Patriots vs. Jets: Breaking Down the Matchup Problems Created by New York Jets Blitz Packages
The New England Patriots have struggled with blitzes over the past four weeks, giving up 13 sacks in that span.
They can't afford to have lapses in protection as they have in the past few weeks, and though some of the struggles on offense must fall on Brady for making poor decisions with the ball and holding onto it too long at times, he's certainly not getting the comfortable cushion he's used to getting in the pocket.
Situation: 1st-and-10, ball on the Patriots 30-yard line with 2:00 to go in the first half.
Jets Defensive Formation: The Jets line up in the nickel package with three linemen and three linebackers. Safety Eric Smith is lined up on the line of scrimmage. He's not lined up over a receiver, but instead stands free. This should be an immediate clue that the defense is blitzing.
Patriots Offensive Formation: New England comes out in the shotgun with 11 personnel (one running back, one tight end and three wide receivers). This is a rarity, as New England loves their 12 personnel with two tight ends enough to use it STATS percent of the time this season so far.
The Jets love to play the number when they blitz, winning matchups based on how many players are rushing and where they're coming from. The overload blitz doesn't just win the matchups by the numbers, though, as it also causes confusion as to who is blocking who and allows the defense to attack a particular player on an offensive line.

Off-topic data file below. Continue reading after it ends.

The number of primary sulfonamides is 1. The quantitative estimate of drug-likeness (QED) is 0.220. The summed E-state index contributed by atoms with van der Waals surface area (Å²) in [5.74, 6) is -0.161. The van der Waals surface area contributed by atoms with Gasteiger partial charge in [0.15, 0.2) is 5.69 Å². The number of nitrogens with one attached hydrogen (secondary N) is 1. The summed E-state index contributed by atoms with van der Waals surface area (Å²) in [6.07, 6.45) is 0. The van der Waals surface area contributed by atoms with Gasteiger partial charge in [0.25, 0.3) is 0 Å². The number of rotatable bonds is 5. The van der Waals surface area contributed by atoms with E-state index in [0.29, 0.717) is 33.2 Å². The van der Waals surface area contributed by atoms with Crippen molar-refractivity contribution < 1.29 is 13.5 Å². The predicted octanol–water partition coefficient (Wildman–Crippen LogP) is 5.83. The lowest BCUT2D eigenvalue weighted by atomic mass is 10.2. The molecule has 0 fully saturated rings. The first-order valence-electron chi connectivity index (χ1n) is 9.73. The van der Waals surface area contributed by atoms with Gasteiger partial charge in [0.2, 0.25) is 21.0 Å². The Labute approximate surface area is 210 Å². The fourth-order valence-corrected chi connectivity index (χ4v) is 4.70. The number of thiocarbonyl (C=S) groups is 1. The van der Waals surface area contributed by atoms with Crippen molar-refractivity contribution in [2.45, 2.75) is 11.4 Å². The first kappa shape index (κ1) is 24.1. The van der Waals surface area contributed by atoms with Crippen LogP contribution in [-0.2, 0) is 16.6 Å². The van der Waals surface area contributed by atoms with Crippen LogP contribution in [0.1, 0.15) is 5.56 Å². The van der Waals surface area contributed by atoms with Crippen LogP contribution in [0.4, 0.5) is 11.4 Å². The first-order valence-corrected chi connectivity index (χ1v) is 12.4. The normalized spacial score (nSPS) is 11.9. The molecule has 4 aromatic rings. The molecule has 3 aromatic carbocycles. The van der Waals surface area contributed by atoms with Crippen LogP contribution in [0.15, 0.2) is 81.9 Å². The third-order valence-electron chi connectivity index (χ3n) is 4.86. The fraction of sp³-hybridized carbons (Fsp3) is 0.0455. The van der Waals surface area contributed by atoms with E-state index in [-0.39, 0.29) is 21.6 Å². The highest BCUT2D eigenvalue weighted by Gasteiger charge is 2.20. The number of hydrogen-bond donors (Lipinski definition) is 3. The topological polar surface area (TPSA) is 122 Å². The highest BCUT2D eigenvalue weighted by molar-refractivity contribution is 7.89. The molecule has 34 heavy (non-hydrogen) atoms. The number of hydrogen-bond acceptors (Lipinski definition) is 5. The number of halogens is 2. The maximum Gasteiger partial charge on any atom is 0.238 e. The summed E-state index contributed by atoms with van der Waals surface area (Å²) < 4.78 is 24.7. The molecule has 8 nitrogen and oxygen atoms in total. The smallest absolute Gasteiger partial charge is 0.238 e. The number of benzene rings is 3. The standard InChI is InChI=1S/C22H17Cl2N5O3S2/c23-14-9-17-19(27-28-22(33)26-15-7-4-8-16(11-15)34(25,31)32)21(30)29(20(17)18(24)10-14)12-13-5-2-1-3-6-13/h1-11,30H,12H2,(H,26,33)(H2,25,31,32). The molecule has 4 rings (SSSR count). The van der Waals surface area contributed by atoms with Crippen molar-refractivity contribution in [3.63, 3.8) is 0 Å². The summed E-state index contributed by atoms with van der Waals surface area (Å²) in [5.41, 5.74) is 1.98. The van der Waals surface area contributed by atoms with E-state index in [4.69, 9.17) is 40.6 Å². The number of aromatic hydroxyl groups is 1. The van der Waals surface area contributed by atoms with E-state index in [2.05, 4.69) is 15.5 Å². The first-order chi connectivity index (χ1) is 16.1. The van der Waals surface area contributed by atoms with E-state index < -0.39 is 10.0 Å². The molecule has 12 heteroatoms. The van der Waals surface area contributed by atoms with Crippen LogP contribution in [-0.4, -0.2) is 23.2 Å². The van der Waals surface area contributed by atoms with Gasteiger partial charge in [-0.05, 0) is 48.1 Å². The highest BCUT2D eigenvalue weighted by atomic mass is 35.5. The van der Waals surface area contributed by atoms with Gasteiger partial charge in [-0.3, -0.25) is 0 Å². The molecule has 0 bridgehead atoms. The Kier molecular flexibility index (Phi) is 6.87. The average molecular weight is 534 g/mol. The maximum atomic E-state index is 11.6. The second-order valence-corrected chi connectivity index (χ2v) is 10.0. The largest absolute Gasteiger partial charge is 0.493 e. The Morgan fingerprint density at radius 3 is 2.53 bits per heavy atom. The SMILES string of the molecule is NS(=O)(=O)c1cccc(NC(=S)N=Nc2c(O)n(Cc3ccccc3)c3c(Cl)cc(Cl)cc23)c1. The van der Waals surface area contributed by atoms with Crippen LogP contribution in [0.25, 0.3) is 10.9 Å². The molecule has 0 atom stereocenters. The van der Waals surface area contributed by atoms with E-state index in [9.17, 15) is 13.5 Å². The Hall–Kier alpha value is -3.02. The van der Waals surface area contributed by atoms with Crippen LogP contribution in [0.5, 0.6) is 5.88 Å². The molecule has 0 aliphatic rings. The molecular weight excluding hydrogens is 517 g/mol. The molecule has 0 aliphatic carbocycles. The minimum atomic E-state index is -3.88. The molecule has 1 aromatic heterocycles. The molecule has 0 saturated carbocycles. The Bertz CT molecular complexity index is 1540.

The Patriots are actually lined up appropriately to handle the rush, with just the right number of players blocking. It's a three-on-three, but Light gets double-teamed by Smith and Jamaal Westerman.
Light gets stretched out by the oncoming charge of the two Jets defenders. This is one of many examples of how talented the Jets defense is and how effective they can be when they blitz, and though they deserve credit for taking advantage of the matchups, Green-Ellis should shoulder some blame, too. He doesn't come up for the assist until it's way too late and Light is already overwhelmed by both Smith and Westerman.
This is where blocking savvy comes into play. A lot of people think that simply putting back there in protection should do the trick, but a guy like Kevin Faulk who has become the Bounty paper towel of the quicker blitz-picker-upper.
For this reason, the positive impact of Kevin Faulk's return can't be diminished. That being said, it will take much more than Kevin Faulk alone to fix the Patriots' problems in protection.
Light could have let Smith get by him with Green-Ellis waiting in the backfield, but it's that type of communication error that has become the kryptonite for the Patriots' offensive line.
It's no coincidence, then, that these problems which never existed before have only become a big issue as of the season-ending injury to Dan Koppen in the first game of the season.
The exotic blitz packages of the Jets not only creates a problem simply by the numbers, but also creates confusion among the pass protectors. It's easier to lose track of who has who when so many players are coming from such a confined space. That is what the Jets blitz is predicated on: overloading specific gaps and winning the matchups both by the numbers and by confusion.
The Patriots know it's coming, but can they stop it? Brady has historically struggled against Rex's defense, specifically the exotic blitzes. That, coupled with New England's struggles in pass protection the past few weeks, and the Patriots could be in for a long Sunday at MetLife Stadium.
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